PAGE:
Art Spiegelman wrote the only comic book ever to have won a Pulitzer Prize. Maus: A Survivor’s Tale is a memoir of his father, Vladek, a Polish Jew and Holocaust survivor. In Spiegelman’s comic book, Jews are depicted as mice, while Nazis are depicted as cats.
In an obvious nod to Spiegelman’s artistic genius, this animation video by Evgeny Morozov uses mice to represent citizens and cats to characterize authoritarian dictators and friendly fascists. The comparisons between Nazi Germany and contemporary forms of political genocide become obvious when you see Korea’s Kim Jong Il and Khadafi as kitties. This video produced by Cognitive Media in the UK is intended to make you stop and think.
The widespread myth persists that dictators and authoritarian regimes do not like all this new electronic technology. China, Iran, Saudi Arabia, Korea and other regimes now use social media as a form of citizen surveillance. Crowdsourcing political repression is a state function of the new technology. Ironic it was the United States which objected loudest to WikiLeaks and scapegoated Julian Assange.
We confuse the intended uses of technology for their actual end uses. This view of twitter in Iran , facebook in Egypt, and YouTube in Japan as politically transformative is a cyberutopian illusion. This is called iPod liberalism by Evgeny Morozov. The delusional thinking lies in believing that because people in other cultures adopt new technologies they will support Western values. Saudi Arabia encourages its citizens to search for YouTube videos that offend Saudi sensibilities. In so doing, Saudis report the material as offensive and hit a critical mass to censure certain YouTube videos. Mubarak’s Egypt posted the faces of street demonstrators and crowdsourced their identification to round them up for political detention and perhaps torture. Twitter is a broadcast platform and it’s kind of like using a cop’s walkie-talkie to orchestrate a revolution.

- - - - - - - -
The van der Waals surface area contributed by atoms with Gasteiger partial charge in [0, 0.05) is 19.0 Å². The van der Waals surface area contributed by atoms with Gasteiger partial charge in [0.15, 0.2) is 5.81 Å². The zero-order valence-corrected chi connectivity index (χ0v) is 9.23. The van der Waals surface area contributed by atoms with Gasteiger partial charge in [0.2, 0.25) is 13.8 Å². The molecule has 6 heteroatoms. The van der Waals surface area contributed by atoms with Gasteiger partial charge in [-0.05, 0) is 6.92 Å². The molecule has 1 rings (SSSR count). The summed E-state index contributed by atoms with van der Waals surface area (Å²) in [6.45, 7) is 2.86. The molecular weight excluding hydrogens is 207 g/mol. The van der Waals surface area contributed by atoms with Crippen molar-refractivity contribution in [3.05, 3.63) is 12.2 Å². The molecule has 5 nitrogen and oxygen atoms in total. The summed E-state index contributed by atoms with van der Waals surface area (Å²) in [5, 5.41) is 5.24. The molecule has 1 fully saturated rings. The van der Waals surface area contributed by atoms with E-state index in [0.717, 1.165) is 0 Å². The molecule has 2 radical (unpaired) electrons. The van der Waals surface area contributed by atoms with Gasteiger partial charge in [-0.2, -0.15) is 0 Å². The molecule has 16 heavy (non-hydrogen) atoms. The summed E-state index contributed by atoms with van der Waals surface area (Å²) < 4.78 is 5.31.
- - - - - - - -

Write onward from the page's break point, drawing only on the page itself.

Today people willingly give up information without knowing its end use. Their intended use of media is to enhance and expand their social networks yet technology the users of their information are at cross purposes.
There are moments when I’m on Facebook that creep me out in the same way this video does when it makes you think about how much information I disclose unnecessarily. This clever animation makes your head spin if you start to think about your own relationship to Google; uber-Big Brother.
The key thing to remember is that technology is neither inherently good nor evil; neither democratic nor fascist. It is how it is used and by whom that makes technology what it is, a tool in the hands of humans. When humans allow themselves to be used by technology, technocracy ensues.
This is part two by Dr. Jill D. Swenson of a two part series. Last Thursday’s post (part one) provided a slightly different viewpoint and was written by Lynn Rasmussen, co-owner of Social Energizer and Swenson Book Development.
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